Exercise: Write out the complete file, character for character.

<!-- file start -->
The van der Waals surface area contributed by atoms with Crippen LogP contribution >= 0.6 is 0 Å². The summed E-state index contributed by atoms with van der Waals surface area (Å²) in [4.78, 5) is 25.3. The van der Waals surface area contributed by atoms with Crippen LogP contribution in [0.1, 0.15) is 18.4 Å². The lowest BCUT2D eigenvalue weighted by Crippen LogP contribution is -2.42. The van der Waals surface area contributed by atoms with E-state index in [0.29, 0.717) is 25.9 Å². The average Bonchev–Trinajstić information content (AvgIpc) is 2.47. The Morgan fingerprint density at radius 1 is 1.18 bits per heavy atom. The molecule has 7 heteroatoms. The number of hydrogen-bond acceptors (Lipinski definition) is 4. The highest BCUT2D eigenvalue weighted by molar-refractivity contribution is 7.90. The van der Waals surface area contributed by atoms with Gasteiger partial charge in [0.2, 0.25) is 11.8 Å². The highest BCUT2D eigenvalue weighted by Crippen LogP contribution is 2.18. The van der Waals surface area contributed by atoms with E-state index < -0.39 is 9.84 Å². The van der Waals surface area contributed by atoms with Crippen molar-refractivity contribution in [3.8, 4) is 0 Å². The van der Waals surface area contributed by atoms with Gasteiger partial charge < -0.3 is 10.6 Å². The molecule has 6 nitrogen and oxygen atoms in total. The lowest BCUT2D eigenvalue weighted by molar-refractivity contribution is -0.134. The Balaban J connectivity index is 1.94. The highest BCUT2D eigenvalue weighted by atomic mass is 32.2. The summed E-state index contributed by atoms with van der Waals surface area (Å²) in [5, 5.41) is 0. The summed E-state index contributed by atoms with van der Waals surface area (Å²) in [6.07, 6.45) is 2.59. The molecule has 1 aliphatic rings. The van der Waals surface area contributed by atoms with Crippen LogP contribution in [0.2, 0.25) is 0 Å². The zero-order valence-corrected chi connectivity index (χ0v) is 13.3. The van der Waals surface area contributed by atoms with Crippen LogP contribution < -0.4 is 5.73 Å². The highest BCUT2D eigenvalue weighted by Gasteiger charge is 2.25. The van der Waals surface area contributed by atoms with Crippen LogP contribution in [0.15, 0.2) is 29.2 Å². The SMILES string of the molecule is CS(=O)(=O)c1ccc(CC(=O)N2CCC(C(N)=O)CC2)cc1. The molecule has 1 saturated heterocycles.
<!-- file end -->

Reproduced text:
The van der Waals surface area contributed by atoms with Crippen LogP contribution >= 0.6 is 0 Å². The summed E-state index contributed by atoms with van der Waals surface area (Å²) in [4.78, 5) is 25.3. The van der Waals surface area contributed by atoms with Crippen LogP contribution in [0.1, 0.15) is 18.4 Å². The lowest BCUT2D eigenvalue weighted by Crippen LogP contribution is -2.42. The van der Waals surface area contributed by atoms with E-state index in [0.29, 0.717) is 25.9 Å². The average Bonchev–Trinajstić information content (AvgIpc) is 2.47. The Morgan fingerprint density at radius 1 is 1.18 bits per heavy atom. The molecule has 7 heteroatoms. The number of hydrogen-bond acceptors (Lipinski definition) is 4. The highest BCUT2D eigenvalue weighted by molar-refractivity contribution is 7.90. The van der Waals surface area contributed by atoms with Gasteiger partial charge in [0.2, 0.25) is 11.8 Å². The highest BCUT2D eigenvalue weighted by Crippen LogP contribution is 2.18. The van der Waals surface area contributed by atoms with E-state index < -0.39 is 9.84 Å². The van der Waals surface area contributed by atoms with Crippen molar-refractivity contribution in [3.8, 4) is 0 Å². The van der Waals surface area contributed by atoms with Gasteiger partial charge < -0.3 is 10.6 Å². The molecule has 6 nitrogen and oxygen atoms in total. The lowest BCUT2D eigenvalue weighted by molar-refractivity contribution is -0.134. The Balaban J connectivity index is 1.94. The highest BCUT2D eigenvalue weighted by atomic mass is 32.2. The summed E-state index contributed by atoms with van der Waals surface area (Å²) in [5, 5.41) is 0. The summed E-state index contributed by atoms with van der Waals surface area (Å²) in [6.07, 6.45) is 2.59. The molecule has 1 aliphatic rings. The van der Waals surface area contributed by atoms with Crippen LogP contribution in [0.2, 0.25) is 0 Å². The zero-order valence-corrected chi connectivity index (χ0v) is 13.3. The van der Waals surface area contributed by atoms with Crippen LogP contribution < -0.4 is 5.73 Å². The highest BCUT2D eigenvalue weighted by Gasteiger charge is 2.25. The van der Waals surface area contributed by atoms with Crippen LogP contribution in [0.15, 0.2) is 29.2 Å². The SMILES string of the molecule is CS(=O)(=O)c1ccc(CC(=O)N2CCC(C(N)=O)CC2)cc1. The molecule has 1 saturated heterocycles.